Enjoy the current installment of "weekend reading for financial planners" – this week’s edition starts off with an interesting article from the Journal of Financial Planning about how the industry can develop more effective risk tolerance questionnaires, along with a good article reviewing college funding strategies and a review of a new cloud-based software program to analyze all the different possible combinations of Social Security claiming opportunities for couples. From there, we look at a few practice management pieces, from how advisory firms can better build their own brand, to some tips about how to develop trust more quickly in new relationships with prospective clients, to the reasons why clients don’t refer (and what to do about it), and the increasing amounts that advisory firms are spending on technology with a focus on ROI. We also look at some articles highlight trends and opportunities in the industry, from the potential fallout in the 401(k) marketplace when the new fee disclosure rules take effect later this year, to the "career arbitrage" that’s occurring as one executive after another leaves the custodian, broker-dealer, and investment company environment to take on a position as a principal with an independent RIA. We wrap up with a look at the potential for a "Grexit" – the new term du jour for a potential Greek exit from the Euro – and a striking article from The Economist that asks whether the era of the public corporation is coming to an end, given the resurgence in everything from private equity to state-owned enterprises to partnerships around the globe. Enjoy the reading!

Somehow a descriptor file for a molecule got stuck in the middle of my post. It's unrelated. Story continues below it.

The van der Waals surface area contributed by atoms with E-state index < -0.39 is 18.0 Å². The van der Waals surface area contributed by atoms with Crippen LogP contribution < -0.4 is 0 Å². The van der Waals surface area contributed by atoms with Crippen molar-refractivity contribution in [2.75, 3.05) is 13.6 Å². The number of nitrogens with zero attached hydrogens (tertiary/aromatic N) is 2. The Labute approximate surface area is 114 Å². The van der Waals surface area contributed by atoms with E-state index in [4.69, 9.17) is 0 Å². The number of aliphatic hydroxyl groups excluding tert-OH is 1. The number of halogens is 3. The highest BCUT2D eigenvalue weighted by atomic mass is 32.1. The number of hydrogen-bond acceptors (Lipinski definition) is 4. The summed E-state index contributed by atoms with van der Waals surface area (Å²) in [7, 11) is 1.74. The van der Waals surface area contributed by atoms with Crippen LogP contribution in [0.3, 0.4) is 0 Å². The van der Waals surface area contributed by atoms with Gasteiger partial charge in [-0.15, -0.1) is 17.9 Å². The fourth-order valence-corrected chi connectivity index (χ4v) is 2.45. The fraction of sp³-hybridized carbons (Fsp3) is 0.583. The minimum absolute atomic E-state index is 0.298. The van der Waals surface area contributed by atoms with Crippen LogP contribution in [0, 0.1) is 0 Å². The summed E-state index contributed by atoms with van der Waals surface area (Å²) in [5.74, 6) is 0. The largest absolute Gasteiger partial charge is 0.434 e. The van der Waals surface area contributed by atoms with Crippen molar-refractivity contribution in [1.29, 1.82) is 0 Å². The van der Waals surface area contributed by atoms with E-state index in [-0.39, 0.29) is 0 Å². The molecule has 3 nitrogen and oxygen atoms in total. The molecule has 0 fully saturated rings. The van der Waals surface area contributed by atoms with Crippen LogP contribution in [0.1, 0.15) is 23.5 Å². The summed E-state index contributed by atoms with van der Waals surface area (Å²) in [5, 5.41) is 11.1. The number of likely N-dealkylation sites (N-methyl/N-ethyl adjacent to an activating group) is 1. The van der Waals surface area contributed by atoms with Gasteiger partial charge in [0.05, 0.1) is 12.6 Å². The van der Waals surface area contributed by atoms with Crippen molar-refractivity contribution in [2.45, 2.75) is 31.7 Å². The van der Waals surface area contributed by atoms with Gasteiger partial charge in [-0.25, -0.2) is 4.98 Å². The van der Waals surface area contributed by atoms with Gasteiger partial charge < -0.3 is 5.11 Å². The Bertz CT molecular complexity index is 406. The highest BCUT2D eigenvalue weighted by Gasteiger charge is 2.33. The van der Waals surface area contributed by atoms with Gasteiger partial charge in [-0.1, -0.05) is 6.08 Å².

Enjoy the current installment of “weekend reading for financial planners” – this week’s edition starts off with a discussion of the latest shot fired in the SRO debate, as BCG and the Financial Planning Coalition respond to the latest FINRA estimate of SRO costs.
From there, we look at three significant articles on retirement income planning, including: the latest thoughts from Bill Bengen showing that the 4.5% withdrawal rate is still working just fine, even for a 2000 retiree; an article from the Journal of Financial Planning showing how holding several years of the portfolio in a cash reserve INCREASES retirement failure rates; and a discussion from Bob Veres in Financial Planning magazine about whether we need to change our retirement spending assumptions.